En EspaŅol

Q. Who is Mr. Smarty Plants?

A: There are those who suspect Wildflower Center volunteers are the culpable and capable culprits. Yet, others think staff members play some, albeit small, role. You can torture us with your plant questions, but we will never reveal the Green Guru's secret identity.

Help us grow by giving to the Plant Database Fund or by becoming a member

Did you know you can access the Native Plant Information Network with your web-enabled smartphone?

Share

Ask Mr. Smarty Plants

Ask Mr. Smarty Plants is a free service provided by the staff and volunteers at the Lady Bird Johnson Wildflower Center.

Search Smarty Plants
    
 
See a list of all Smarty Plants questions
Can't find the answer in our existing FAQs, submit a question to Mr. Smarty Plants.
Need help with plant identification, visit the plant identification page.
 
rate this answer
Not Yet Rated

Friday - November 08, 2013

From: Georgetown, TX
Region: Southwest
Topic: Propagation, Transplants, Herbs/Forbs, Wildflowers
Title: Transplanting bluebonnets in late Fall from Georgetown TX
Answered by: Barbara Medford

QUESTION:

Transplanting bluebonnets in October? Neighbor wants to share abundance of rosettes and good size plants- any suggestions or warnings? Will freeze/frost protection be needed if we get December freezes again as last year? We're in Georgetown.

ANSWER:

From Aggie Horticulture, we found this article on bluebonnets which mentions transplanting rosettes of bluebonnets, with the following two paragraphs:


"To avoid possible problems with seed germination, many people will want to use transplants instead. Transplants, being older, tougher plants, are much easier to handle and establish. The transplant is also easier to space so that stand establishment in formal plantings is assured. Transplants as well as scarified seed of white, pink, and 'Worthington Blue' bluebonnets are available to accentuate and complement the beauty of the more common blue variety.

One way to ensure successful bluebonnet bloom from seed or transplants is to plant them in an ideal location. Ideal can be defined with one word, sunny. Bluebonnets will not perform well if grown in the shade or in an area which receives less than 8-10 hours of direct sunlight. If grown in a shaded area, the plant will be tall and spindly with few blooms."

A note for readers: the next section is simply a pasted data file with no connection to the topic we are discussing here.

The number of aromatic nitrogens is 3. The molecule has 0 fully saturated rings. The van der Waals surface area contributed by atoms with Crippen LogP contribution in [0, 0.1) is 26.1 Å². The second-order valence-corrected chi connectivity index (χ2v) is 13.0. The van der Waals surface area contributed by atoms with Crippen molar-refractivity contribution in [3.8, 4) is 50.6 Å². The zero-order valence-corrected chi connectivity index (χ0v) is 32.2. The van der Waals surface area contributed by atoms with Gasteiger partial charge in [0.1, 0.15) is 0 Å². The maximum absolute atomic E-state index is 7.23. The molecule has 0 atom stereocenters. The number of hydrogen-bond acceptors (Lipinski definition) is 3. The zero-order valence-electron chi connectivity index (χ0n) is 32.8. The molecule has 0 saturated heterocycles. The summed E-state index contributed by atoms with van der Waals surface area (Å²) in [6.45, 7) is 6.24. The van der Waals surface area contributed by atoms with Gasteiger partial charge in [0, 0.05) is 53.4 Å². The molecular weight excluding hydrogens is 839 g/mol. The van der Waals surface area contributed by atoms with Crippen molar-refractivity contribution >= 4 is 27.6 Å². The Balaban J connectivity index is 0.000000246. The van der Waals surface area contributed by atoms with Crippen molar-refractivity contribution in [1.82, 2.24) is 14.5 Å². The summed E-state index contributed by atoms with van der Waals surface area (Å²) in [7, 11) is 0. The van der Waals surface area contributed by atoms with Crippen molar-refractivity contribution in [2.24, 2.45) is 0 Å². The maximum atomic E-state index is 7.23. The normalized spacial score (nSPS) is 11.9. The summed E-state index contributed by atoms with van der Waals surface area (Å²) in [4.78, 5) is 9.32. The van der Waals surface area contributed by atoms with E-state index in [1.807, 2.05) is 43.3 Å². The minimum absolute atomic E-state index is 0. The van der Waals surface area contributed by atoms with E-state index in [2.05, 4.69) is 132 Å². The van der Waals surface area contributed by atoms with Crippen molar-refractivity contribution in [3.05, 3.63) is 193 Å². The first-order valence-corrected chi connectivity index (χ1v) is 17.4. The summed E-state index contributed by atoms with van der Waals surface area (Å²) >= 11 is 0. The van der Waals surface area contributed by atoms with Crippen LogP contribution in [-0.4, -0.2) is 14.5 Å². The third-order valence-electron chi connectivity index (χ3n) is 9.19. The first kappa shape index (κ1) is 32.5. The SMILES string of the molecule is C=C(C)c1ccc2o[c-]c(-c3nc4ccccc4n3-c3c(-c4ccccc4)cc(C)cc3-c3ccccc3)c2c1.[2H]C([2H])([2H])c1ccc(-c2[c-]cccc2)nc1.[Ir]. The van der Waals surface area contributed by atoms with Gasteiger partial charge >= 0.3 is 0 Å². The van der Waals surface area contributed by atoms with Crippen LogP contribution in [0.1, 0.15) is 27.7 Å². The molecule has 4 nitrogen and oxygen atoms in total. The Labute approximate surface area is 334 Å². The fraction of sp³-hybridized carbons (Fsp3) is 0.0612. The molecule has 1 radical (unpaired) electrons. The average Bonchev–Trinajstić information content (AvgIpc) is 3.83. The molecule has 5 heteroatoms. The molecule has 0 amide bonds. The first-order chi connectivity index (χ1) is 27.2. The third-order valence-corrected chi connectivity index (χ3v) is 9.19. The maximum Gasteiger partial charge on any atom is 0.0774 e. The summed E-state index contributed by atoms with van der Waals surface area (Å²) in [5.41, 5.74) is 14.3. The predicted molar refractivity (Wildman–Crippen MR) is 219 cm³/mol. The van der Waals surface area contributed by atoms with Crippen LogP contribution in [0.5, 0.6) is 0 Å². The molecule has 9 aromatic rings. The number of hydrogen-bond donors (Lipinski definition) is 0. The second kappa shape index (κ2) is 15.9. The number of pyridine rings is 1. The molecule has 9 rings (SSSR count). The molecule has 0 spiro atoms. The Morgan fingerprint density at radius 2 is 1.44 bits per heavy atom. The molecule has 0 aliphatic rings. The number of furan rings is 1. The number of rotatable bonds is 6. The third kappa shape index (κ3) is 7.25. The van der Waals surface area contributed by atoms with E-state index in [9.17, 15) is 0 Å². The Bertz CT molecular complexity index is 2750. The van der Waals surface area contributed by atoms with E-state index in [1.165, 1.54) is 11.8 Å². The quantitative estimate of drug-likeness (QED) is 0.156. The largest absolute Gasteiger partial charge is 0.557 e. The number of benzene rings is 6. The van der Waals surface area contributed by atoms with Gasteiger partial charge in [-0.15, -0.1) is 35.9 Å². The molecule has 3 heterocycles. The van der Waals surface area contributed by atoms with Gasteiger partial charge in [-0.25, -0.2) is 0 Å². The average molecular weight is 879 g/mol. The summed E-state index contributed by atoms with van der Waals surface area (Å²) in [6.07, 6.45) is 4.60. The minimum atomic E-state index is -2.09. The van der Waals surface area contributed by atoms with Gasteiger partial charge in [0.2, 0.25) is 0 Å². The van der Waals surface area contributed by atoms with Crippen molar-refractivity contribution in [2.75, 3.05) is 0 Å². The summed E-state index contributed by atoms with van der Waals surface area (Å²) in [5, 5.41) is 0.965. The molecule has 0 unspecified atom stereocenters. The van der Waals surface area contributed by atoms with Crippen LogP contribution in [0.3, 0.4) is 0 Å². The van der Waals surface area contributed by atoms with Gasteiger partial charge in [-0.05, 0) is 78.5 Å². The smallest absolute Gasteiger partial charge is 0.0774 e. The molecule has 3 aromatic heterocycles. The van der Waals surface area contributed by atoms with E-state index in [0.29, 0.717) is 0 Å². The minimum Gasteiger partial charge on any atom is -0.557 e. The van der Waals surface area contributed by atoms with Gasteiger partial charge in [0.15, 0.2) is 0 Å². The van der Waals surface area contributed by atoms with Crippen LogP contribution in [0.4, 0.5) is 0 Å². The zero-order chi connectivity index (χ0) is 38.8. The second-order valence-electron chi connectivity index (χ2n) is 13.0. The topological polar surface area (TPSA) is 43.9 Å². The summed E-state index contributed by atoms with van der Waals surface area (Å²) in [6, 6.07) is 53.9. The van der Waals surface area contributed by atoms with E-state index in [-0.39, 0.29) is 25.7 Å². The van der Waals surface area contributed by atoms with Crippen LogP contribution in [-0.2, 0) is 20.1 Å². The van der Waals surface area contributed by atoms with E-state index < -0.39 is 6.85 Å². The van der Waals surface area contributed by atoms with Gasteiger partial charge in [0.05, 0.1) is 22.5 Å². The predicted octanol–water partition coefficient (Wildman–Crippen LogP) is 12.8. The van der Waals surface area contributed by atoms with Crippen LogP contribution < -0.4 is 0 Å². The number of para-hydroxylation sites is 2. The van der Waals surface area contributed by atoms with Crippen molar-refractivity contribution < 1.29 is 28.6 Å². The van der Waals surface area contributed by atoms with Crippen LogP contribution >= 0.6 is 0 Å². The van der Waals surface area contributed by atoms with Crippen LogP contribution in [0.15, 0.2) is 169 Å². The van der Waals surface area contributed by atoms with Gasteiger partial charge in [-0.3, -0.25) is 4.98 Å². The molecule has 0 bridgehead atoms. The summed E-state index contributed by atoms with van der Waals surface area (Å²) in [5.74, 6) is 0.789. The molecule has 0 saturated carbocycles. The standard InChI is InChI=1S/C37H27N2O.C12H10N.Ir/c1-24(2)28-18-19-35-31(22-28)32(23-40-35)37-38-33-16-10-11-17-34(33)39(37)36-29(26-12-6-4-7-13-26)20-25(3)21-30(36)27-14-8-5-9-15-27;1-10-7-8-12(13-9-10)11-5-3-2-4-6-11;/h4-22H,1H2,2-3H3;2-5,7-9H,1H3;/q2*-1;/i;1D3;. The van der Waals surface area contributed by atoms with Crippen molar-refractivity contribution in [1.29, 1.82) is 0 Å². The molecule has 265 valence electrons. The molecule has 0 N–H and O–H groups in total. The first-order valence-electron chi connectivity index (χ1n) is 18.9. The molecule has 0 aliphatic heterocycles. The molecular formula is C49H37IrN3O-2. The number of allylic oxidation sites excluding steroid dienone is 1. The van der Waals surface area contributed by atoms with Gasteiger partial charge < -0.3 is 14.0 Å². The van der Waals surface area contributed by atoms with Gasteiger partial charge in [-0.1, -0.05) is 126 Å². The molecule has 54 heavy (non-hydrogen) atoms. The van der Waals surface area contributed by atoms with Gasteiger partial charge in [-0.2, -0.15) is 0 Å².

We suggest you read our webpage on Lupinus texensis (Texas bluebonnet), especially noting the growing conditions and propagation instructions. Also read our How-To Article on How to Grow Bluebonnets.

 

From the Image Gallery


Texas bluebonnet
Lupinus texensis

Texas bluebonnet
Lupinus texensis

Texas bluebonnet
Lupinus texensis

More Wildflowers Questions

Propagation of Castilleja latifolia in Fort Bragg CA
October 08, 2009 - What is the propagation method for Castilleja latifolia ssp. mendocinensis? Do I need to grow Castilleja latifolia ssp. mendocinensis seed with native associate plants in the propagation greenhouse be...
view the full question and answer

Native wildflowers and grasses for sunny field in Nashville, TN
October 09, 2005 - I want to plant wildflowers in a sunny field (old pasture land) in Nashville, Tennessee. I plan on killing the existing weeds and tall grasses with roundup this fall and planting native grasses (wha...
view the full question and answer

Can I grow Texas bluebonnets in Georgia?
May 25, 2010 - Being a native Texan, my mom loves bluebonnets. We live in Georgia, however so I am wondering if I planted some bluebonnets in her yard would they grow? What are the best conditions for bluebonnets ...
view the full question and answer

Native, non-invasive plant seeds for each region in U.S.
June 09, 2006 - I need to identify a wildflower from each region that we can package in custom packaging to use as giveaways at our member zoos and aquariums. Our project this year is called Conservation Made Simple...
view the full question and answer

More on bluebonnets
May 17, 2006 - I'd like to know if Texas Bluebonnets or even Aggiebonnets (maroon bluebonnets) can be grown in the Phoenix, AZ area. If so, what conditions would you recommend doing this in, as our spring and summe...
view the full question and answer

Smarty Plants's Facebook profile Support the Wildflower Center by Donating Online or Becoming a Member today.

Mr. Smarty Plants wants you to be his Facebook friend. Click the Facebook icon to add yourself to Mr. Smarty Plants list of friends.
E-NEWSLETTER | BECOME A MEMBER | DONATE NOW | MEDIA | SITEMAP | STAFF
© 2015 Lady Bird Johnson Wildflower Center